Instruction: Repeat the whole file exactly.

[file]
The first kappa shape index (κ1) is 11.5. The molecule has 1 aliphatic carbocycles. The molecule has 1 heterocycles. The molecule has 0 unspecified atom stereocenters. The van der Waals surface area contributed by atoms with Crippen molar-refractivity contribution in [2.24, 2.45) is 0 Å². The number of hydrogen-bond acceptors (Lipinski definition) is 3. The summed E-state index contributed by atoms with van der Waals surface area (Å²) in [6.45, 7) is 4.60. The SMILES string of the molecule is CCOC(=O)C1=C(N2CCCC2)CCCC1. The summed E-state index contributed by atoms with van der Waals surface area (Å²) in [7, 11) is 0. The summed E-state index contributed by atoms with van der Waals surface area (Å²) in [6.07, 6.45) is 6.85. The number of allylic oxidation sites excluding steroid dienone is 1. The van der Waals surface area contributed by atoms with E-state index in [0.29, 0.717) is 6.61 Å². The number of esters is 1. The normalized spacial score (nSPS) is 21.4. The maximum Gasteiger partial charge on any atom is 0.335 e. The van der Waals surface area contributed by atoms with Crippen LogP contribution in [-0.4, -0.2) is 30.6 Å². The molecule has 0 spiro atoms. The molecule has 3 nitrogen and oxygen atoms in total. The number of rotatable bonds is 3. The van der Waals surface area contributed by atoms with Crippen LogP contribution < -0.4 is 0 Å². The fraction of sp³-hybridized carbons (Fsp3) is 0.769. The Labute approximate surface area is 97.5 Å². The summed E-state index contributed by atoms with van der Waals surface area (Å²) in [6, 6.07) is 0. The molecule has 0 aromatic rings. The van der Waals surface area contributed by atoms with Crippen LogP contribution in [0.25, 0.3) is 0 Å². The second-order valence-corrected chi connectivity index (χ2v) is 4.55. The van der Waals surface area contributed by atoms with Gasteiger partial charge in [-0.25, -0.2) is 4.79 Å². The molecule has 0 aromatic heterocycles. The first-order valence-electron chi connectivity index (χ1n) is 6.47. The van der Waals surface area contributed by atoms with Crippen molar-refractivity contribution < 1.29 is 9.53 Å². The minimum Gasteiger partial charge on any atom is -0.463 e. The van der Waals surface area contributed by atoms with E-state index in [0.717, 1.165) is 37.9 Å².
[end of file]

The first kappa shape index (κ1) is 11.5. The molecule has 1 aliphatic carbocycles. The molecule has 1 heterocycles. The molecule has 0 unspecified atom stereocenters. The van der Waals surface area contributed by atoms with Crippen molar-refractivity contribution in [2.24, 2.45) is 0 Å². The number of hydrogen-bond acceptors (Lipinski definition) is 3. The summed E-state index contributed by atoms with van der Waals surface area (Å²) in [6.45, 7) is 4.60. The SMILES string of the molecule is CCOC(=O)C1=C(N2CCCC2)CCCC1. The summed E-state index contributed by atoms with van der Waals surface area (Å²) in [7, 11) is 0. The summed E-state index contributed by atoms with van der Waals surface area (Å²) in [6.07, 6.45) is 6.85. The number of allylic oxidation sites excluding steroid dienone is 1. The van der Waals surface area contributed by atoms with E-state index in [0.29, 0.717) is 6.61 Å². The number of esters is 1. The normalized spacial score (nSPS) is 21.4. The maximum Gasteiger partial charge on any atom is 0.335 e. The van der Waals surface area contributed by atoms with Crippen LogP contribution in [-0.4, -0.2) is 30.6 Å². The molecule has 0 spiro atoms. The molecule has 3 nitrogen and oxygen atoms in total. The number of rotatable bonds is 3. The van der Waals surface area contributed by atoms with Crippen LogP contribution < -0.4 is 0 Å². The fraction of sp³-hybridized carbons (Fsp3) is 0.769. The Labute approximate surface area is 97.5 Å². The summed E-state index contributed by atoms with van der Waals surface area (Å²) in [6, 6.07) is 0. The molecule has 0 aromatic rings. The van der Waals surface area contributed by atoms with Crippen LogP contribution in [0.25, 0.3) is 0 Å². The second-order valence-corrected chi connectivity index (χ2v) is 4.55. The van der Waals surface area contributed by atoms with Gasteiger partial charge in [-0.25, -0.2) is 4.79 Å². The molecule has 0 aromatic heterocycles. The first-order valence-electron chi connectivity index (χ1n) is 6.47. The van der Waals surface area contributed by atoms with Crippen molar-refractivity contribution < 1.29 is 9.53 Å². The minimum Gasteiger partial charge on any atom is -0.463 e. The van der Waals surface area contributed by atoms with E-state index in [0.717, 1.165) is 37.9 Å².